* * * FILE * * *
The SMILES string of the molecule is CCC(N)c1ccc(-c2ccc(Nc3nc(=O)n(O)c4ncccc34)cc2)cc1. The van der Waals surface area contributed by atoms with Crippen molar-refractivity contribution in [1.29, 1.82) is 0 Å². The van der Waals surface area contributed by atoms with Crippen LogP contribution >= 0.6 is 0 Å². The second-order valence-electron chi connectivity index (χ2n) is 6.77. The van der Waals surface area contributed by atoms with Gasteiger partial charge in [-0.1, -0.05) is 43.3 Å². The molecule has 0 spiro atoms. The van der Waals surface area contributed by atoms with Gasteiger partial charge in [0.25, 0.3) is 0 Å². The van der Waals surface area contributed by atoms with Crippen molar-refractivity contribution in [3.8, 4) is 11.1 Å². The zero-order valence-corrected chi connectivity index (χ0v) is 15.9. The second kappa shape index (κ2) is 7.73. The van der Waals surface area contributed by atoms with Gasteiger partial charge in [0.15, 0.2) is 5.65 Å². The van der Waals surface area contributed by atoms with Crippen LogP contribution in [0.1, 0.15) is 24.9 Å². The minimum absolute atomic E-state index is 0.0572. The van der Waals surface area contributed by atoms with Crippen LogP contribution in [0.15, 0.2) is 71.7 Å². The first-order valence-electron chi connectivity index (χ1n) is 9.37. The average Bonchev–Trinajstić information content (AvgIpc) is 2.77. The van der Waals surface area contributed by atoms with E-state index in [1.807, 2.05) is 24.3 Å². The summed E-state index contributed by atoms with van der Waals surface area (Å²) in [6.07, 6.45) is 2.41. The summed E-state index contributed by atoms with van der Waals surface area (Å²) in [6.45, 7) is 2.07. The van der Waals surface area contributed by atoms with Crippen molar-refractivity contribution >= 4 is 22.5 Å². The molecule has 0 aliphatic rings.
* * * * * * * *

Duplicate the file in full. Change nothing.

The SMILES string of the molecule is CCC(N)c1ccc(-c2ccc(Nc3nc(=O)n(O)c4ncccc34)cc2)cc1. The van der Waals surface area contributed by atoms with Crippen molar-refractivity contribution in [1.29, 1.82) is 0 Å². The van der Waals surface area contributed by atoms with Crippen LogP contribution >= 0.6 is 0 Å². The second-order valence-electron chi connectivity index (χ2n) is 6.77. The van der Waals surface area contributed by atoms with Gasteiger partial charge in [-0.1, -0.05) is 43.3 Å². The molecule has 0 spiro atoms. The van der Waals surface area contributed by atoms with Gasteiger partial charge in [0.25, 0.3) is 0 Å². The van der Waals surface area contributed by atoms with Crippen molar-refractivity contribution in [3.8, 4) is 11.1 Å². The zero-order valence-corrected chi connectivity index (χ0v) is 15.9. The second kappa shape index (κ2) is 7.73. The van der Waals surface area contributed by atoms with Gasteiger partial charge in [0.15, 0.2) is 5.65 Å². The van der Waals surface area contributed by atoms with Crippen LogP contribution in [0.1, 0.15) is 24.9 Å². The minimum absolute atomic E-state index is 0.0572. The van der Waals surface area contributed by atoms with Crippen LogP contribution in [0.15, 0.2) is 71.7 Å². The first-order valence-electron chi connectivity index (χ1n) is 9.37. The average Bonchev–Trinajstić information content (AvgIpc) is 2.77. The van der Waals surface area contributed by atoms with E-state index in [1.807, 2.05) is 24.3 Å². The summed E-state index contributed by atoms with van der Waals surface area (Å²) in [6.07, 6.45) is 2.41. The summed E-state index contributed by atoms with van der Waals surface area (Å²) in [6.45, 7) is 2.07. The van der Waals surface area contributed by atoms with Crippen molar-refractivity contribution >= 4 is 22.5 Å². The molecule has 0 aliphatic rings.